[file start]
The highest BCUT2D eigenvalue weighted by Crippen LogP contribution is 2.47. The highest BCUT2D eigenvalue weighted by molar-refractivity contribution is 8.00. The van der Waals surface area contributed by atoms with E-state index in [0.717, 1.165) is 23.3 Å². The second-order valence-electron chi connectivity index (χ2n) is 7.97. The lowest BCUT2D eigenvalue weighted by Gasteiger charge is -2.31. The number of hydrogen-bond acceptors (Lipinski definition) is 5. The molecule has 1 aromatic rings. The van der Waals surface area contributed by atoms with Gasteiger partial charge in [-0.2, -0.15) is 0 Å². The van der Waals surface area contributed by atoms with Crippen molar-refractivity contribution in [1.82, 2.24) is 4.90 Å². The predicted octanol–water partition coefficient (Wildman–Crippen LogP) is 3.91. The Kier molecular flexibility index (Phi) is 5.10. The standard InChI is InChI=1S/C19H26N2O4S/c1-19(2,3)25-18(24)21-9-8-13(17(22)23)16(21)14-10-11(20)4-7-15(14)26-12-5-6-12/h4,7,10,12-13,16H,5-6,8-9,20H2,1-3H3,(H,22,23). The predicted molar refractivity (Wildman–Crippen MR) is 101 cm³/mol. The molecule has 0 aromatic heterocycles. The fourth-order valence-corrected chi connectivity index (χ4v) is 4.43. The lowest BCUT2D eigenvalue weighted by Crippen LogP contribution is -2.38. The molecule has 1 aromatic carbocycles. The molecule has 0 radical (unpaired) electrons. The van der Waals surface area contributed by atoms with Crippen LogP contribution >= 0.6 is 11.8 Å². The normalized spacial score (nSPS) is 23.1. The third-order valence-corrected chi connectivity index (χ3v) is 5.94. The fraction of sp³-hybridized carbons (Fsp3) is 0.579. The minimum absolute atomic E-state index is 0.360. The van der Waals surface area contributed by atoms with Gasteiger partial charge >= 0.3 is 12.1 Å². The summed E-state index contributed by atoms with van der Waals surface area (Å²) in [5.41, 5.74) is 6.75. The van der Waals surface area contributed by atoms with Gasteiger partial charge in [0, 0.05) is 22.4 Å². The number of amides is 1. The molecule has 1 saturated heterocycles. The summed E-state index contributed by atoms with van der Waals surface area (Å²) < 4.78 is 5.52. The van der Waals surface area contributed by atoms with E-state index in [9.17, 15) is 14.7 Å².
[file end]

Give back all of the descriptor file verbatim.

The highest BCUT2D eigenvalue weighted by Crippen LogP contribution is 2.47. The highest BCUT2D eigenvalue weighted by molar-refractivity contribution is 8.00. The van der Waals surface area contributed by atoms with E-state index in [0.717, 1.165) is 23.3 Å². The second-order valence-electron chi connectivity index (χ2n) is 7.97. The lowest BCUT2D eigenvalue weighted by Gasteiger charge is -2.31. The number of hydrogen-bond acceptors (Lipinski definition) is 5. The molecule has 1 aromatic rings. The van der Waals surface area contributed by atoms with Gasteiger partial charge in [-0.2, -0.15) is 0 Å². The van der Waals surface area contributed by atoms with Crippen molar-refractivity contribution in [1.82, 2.24) is 4.90 Å². The predicted octanol–water partition coefficient (Wildman–Crippen LogP) is 3.91. The Kier molecular flexibility index (Phi) is 5.10. The standard InChI is InChI=1S/C19H26N2O4S/c1-19(2,3)25-18(24)21-9-8-13(17(22)23)16(21)14-10-11(20)4-7-15(14)26-12-5-6-12/h4,7,10,12-13,16H,5-6,8-9,20H2,1-3H3,(H,22,23). The predicted molar refractivity (Wildman–Crippen MR) is 101 cm³/mol. The molecule has 0 aromatic heterocycles. The fourth-order valence-corrected chi connectivity index (χ4v) is 4.43. The lowest BCUT2D eigenvalue weighted by Crippen LogP contribution is -2.38. The molecule has 1 aromatic carbocycles. The molecule has 0 radical (unpaired) electrons. The van der Waals surface area contributed by atoms with Crippen LogP contribution >= 0.6 is 11.8 Å². The normalized spacial score (nSPS) is 23.1. The third-order valence-corrected chi connectivity index (χ3v) is 5.94. The fraction of sp³-hybridized carbons (Fsp3) is 0.579. The minimum absolute atomic E-state index is 0.360. The van der Waals surface area contributed by atoms with Gasteiger partial charge >= 0.3 is 12.1 Å². The summed E-state index contributed by atoms with van der Waals surface area (Å²) in [5.41, 5.74) is 6.75. The van der Waals surface area contributed by atoms with Gasteiger partial charge in [0, 0.05) is 22.4 Å². The number of amides is 1. The molecule has 1 saturated heterocycles. The summed E-state index contributed by atoms with van der Waals surface area (Å²) < 4.78 is 5.52. The van der Waals surface area contributed by atoms with E-state index in [9.17, 15) is 14.7 Å².